Seniors walk away from crash landing
Gerry Duffitts single-engine Cessna 182 crash-landed near Clarenville late Wednesday. Photo by Transcontinental Media
Two men survived a single-engine plane crash in a wooded area near the Clarenville airstrip Wednesday night.
Pilot Gerry Duffitt and passenger Eric Adey both from Clarenville were not seriously injured and were able to walk away from the crash.
Duffitt didnt even sound fazed by the ordeal.
They say every landing you walk away from is a good landing, he said.
Duffitt, 77, and Adey, 78, left Pasadena at 5:30 p.m. in Duffitts amphibious Cessna 182, bound for Clarenville.
The plane was near its destination around 7:30 p.m.
Duffitt planned to land on the water, but a landing gear problem meant he didnt get confirmation that his wheels were locked in.
I didnt know if the wheels were down, partially down, or what, he said.
Lowered wheels could have wreaked havoc with a water landing, so Duffitt decided to land on the airstrip.
As they began their descent and were about 500 feet in the air, the planes engine cut out.
Something must have let go. I dont know what happened, Duffitt said.
When the engine stops, the first reflex youve got is to pull the stick back, which I did and brought the nose up. Then (the plane) started into a stall, and if the stall had continued it would go straight into the ground nose-first. So then I had to push the stick ahead and get a speed buildup so I could control it again. And then the only thing I had in front of me was trees, and thats where she went.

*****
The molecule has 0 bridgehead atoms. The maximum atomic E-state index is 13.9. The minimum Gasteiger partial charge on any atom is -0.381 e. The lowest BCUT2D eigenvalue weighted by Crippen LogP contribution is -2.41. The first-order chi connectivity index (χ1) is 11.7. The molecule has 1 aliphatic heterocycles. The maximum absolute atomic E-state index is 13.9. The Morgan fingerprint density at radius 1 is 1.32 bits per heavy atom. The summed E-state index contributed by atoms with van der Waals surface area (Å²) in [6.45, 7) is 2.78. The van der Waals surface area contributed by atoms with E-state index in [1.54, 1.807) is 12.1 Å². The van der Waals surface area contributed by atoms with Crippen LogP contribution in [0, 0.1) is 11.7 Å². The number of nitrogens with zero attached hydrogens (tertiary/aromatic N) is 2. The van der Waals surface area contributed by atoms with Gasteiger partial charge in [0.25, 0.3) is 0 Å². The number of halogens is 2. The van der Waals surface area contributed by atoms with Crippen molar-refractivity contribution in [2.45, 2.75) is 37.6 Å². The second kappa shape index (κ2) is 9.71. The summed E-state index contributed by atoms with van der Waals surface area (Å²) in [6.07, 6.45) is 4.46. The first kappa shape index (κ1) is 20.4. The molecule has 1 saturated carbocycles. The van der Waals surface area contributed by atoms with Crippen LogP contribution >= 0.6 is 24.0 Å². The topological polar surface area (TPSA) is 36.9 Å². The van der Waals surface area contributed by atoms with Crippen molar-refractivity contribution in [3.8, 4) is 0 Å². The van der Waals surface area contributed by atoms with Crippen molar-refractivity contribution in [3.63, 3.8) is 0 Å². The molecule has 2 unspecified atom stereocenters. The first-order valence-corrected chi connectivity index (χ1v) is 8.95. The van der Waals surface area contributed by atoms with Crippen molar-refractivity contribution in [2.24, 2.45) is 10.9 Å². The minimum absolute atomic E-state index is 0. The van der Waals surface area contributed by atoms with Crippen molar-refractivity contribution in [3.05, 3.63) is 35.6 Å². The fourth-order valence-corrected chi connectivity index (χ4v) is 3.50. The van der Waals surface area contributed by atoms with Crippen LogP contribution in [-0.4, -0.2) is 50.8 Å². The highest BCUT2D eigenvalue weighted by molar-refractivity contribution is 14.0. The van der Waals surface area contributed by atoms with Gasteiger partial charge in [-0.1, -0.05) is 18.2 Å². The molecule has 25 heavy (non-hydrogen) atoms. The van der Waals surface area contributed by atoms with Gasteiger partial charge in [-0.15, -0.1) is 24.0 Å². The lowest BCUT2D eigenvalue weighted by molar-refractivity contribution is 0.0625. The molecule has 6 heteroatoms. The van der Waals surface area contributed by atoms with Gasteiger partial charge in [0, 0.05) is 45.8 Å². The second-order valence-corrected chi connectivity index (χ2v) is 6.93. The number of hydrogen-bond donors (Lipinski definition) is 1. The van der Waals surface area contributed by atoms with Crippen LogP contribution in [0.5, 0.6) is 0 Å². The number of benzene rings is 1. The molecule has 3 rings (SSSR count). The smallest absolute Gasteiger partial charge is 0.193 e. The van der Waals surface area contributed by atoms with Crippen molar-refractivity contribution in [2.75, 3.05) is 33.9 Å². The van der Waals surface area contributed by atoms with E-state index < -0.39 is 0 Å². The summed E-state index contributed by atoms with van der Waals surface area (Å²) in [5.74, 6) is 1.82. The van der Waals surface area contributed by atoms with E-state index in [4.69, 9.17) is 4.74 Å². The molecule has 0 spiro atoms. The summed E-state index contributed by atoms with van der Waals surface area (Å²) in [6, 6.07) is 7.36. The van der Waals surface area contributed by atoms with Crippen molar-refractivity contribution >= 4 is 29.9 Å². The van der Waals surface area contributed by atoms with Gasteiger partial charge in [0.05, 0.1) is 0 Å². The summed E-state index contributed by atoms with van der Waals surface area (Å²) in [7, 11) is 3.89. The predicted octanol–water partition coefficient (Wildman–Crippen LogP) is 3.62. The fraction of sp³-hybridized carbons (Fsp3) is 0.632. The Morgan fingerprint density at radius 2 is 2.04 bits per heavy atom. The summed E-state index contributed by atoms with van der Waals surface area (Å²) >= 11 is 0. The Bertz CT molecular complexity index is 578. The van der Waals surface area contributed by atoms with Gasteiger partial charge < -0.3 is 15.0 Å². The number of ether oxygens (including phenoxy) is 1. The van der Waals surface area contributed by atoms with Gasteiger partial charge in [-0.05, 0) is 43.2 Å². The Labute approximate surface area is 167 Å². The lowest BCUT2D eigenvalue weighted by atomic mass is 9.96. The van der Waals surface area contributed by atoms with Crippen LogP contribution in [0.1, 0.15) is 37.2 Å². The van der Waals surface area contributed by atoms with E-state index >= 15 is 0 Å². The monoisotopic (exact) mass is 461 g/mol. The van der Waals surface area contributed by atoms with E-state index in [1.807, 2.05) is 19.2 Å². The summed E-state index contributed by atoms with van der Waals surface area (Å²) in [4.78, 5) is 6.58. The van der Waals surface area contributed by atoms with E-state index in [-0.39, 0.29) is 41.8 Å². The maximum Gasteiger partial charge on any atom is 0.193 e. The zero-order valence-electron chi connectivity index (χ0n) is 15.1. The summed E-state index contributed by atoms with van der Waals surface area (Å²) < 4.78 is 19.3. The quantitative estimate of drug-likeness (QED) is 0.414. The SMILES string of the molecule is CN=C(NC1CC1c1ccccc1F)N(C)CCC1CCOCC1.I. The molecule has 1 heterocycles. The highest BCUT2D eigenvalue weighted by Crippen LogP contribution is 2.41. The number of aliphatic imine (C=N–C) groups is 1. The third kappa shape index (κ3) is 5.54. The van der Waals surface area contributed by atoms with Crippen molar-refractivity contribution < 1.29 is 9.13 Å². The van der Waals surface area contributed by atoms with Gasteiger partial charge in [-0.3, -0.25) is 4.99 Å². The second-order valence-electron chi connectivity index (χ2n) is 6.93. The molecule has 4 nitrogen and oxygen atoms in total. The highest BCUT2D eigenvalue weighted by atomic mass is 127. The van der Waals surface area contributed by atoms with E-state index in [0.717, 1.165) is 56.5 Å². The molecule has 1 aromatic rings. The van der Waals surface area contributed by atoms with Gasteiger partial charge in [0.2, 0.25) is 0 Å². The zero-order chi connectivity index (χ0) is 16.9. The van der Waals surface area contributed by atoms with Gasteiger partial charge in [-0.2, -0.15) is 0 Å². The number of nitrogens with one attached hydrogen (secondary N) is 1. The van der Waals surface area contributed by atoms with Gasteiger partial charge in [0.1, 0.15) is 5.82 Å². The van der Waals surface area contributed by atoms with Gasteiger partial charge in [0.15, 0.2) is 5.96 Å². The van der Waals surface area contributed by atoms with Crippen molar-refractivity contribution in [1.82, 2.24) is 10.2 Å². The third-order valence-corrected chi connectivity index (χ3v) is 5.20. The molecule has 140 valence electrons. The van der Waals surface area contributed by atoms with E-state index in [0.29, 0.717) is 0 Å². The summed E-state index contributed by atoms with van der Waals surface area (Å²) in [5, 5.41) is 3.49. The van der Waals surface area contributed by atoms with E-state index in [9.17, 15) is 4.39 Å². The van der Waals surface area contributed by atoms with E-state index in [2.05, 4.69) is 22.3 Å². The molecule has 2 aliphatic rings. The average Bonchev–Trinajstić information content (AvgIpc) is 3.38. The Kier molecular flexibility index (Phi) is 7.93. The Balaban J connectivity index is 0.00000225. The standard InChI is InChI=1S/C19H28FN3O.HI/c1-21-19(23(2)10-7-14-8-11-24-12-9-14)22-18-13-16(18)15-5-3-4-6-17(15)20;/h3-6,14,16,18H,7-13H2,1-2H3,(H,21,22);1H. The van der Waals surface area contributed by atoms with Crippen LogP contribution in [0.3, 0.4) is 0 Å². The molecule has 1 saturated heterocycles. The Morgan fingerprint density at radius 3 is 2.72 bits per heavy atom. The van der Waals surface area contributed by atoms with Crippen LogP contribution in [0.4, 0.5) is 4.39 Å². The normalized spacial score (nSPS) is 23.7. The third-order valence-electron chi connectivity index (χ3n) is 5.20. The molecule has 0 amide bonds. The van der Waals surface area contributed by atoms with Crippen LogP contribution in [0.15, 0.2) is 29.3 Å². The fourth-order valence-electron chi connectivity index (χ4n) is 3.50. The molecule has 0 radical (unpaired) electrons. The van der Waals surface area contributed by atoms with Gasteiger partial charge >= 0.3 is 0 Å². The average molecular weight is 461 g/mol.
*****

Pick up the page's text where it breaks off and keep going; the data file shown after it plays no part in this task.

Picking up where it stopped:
Duffitt says the plane shook as it made its way through the woods before eventually hitting a rock. The planes fuselage cracked in half,
but the passenger compartment remained intact.
After the plane hit the ground, Duffitt and Adey managed to climb out.
Fortunately, Duffitt had a good idea of where they were and walked about 2 1/2 miles back to the airstrip, where he had parked his car prior to leaving for Pasadena.
Adey decided he wasnt up to the walk and stayed with the plane.
The RCMP were notified of the crash after the planes emergency locator transmitter was activated upon hitting the ground.
A search and rescue helicopter arrived at about 8:30 p.m. and a ground crew brought Adey out from the crash site.
Both he and Duffitt were admitted to hospital where Adey had cuts on his arm stitched.
Duffitt was unscathed, and both were released late Wednesday night.
RCMP Sgt. Rick Robinson says Duffitts flying experience contributed to the relatively safe landing. Duffitt has been flying since the 1960s and this was his 10th plane.
I bought it about a month ago, and its in real good shape or was in real good shape, Duffitt said.
Its in three pieces now.
Robinson added that the low altitude of the plane. combined with the resistance effect of the forest canopy. likely kept the plane from building up too much velocity before hitting the ground.
Duffitt says his family was relieved to find out he was OK.
They want to know how many lives Ive got left, he said.
Duffitt said he would have been back flying Thursday if he didnt have to look after the wreckage of the now written-off plane.
He has another single-engine plane which he built himself.
Ive got that one just about ready to fly. I couldnt today because I was too busy trying to get the other one out of the woods, but I want to go flying (Friday), Duffitt said Thursday.
You dont want to let too much time go by, because the longer you stay away from it you may have a problem getting back at it.
So they tell me.